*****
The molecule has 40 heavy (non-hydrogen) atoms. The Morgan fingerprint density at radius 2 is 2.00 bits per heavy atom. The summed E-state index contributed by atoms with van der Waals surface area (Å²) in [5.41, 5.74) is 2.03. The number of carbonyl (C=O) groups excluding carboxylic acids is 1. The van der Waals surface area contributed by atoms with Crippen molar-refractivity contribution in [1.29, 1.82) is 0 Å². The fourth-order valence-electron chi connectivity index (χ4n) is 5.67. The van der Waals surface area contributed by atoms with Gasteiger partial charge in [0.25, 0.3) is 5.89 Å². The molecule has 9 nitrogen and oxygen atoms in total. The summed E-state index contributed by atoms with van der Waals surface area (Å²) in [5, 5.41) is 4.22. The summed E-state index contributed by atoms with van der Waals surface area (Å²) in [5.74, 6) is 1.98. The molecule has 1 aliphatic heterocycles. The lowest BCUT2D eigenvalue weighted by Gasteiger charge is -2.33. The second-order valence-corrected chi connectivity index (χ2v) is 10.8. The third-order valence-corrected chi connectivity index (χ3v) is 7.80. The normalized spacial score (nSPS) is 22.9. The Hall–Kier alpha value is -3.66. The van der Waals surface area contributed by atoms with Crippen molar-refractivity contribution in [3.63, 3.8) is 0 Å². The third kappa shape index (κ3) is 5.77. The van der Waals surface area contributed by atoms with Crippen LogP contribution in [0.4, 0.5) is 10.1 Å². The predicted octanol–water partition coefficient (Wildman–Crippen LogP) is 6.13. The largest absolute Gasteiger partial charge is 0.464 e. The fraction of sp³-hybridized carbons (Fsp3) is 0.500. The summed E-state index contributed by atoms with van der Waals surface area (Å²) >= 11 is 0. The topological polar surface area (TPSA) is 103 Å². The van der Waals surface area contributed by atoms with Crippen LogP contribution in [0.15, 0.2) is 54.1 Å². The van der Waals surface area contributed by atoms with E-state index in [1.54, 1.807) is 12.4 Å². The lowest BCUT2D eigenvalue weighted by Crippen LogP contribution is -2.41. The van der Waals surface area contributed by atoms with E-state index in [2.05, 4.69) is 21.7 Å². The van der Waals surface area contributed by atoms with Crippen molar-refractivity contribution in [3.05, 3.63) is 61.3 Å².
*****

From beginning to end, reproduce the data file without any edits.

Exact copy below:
The molecule has 40 heavy (non-hydrogen) atoms. The Morgan fingerprint density at radius 2 is 2.00 bits per heavy atom. The summed E-state index contributed by atoms with van der Waals surface area (Å²) in [5.41, 5.74) is 2.03. The number of carbonyl (C=O) groups excluding carboxylic acids is 1. The van der Waals surface area contributed by atoms with Crippen molar-refractivity contribution in [1.29, 1.82) is 0 Å². The fourth-order valence-electron chi connectivity index (χ4n) is 5.67. The van der Waals surface area contributed by atoms with Gasteiger partial charge in [0.25, 0.3) is 5.89 Å². The molecule has 9 nitrogen and oxygen atoms in total. The summed E-state index contributed by atoms with van der Waals surface area (Å²) in [5, 5.41) is 4.22. The summed E-state index contributed by atoms with van der Waals surface area (Å²) in [5.74, 6) is 1.98. The molecule has 1 aliphatic heterocycles. The lowest BCUT2D eigenvalue weighted by Gasteiger charge is -2.33. The second-order valence-corrected chi connectivity index (χ2v) is 10.8. The third-order valence-corrected chi connectivity index (χ3v) is 7.80. The normalized spacial score (nSPS) is 22.9. The Hall–Kier alpha value is -3.66. The van der Waals surface area contributed by atoms with Crippen molar-refractivity contribution in [3.63, 3.8) is 0 Å². The third kappa shape index (κ3) is 5.77. The van der Waals surface area contributed by atoms with Crippen LogP contribution in [0.4, 0.5) is 10.1 Å². The predicted octanol–water partition coefficient (Wildman–Crippen LogP) is 6.13. The largest absolute Gasteiger partial charge is 0.464 e. The fraction of sp³-hybridized carbons (Fsp3) is 0.500. The summed E-state index contributed by atoms with van der Waals surface area (Å²) >= 11 is 0. The topological polar surface area (TPSA) is 103 Å². The van der Waals surface area contributed by atoms with Crippen LogP contribution in [0.15, 0.2) is 54.1 Å². The van der Waals surface area contributed by atoms with E-state index in [1.54, 1.807) is 12.4 Å². The lowest BCUT2D eigenvalue weighted by Crippen LogP contribution is -2.41. The van der Waals surface area contributed by atoms with E-state index in [2.05, 4.69) is 21.7 Å². The van der Waals surface area contributed by atoms with Crippen molar-refractivity contribution in [3.05, 3.63) is 61.3 Å².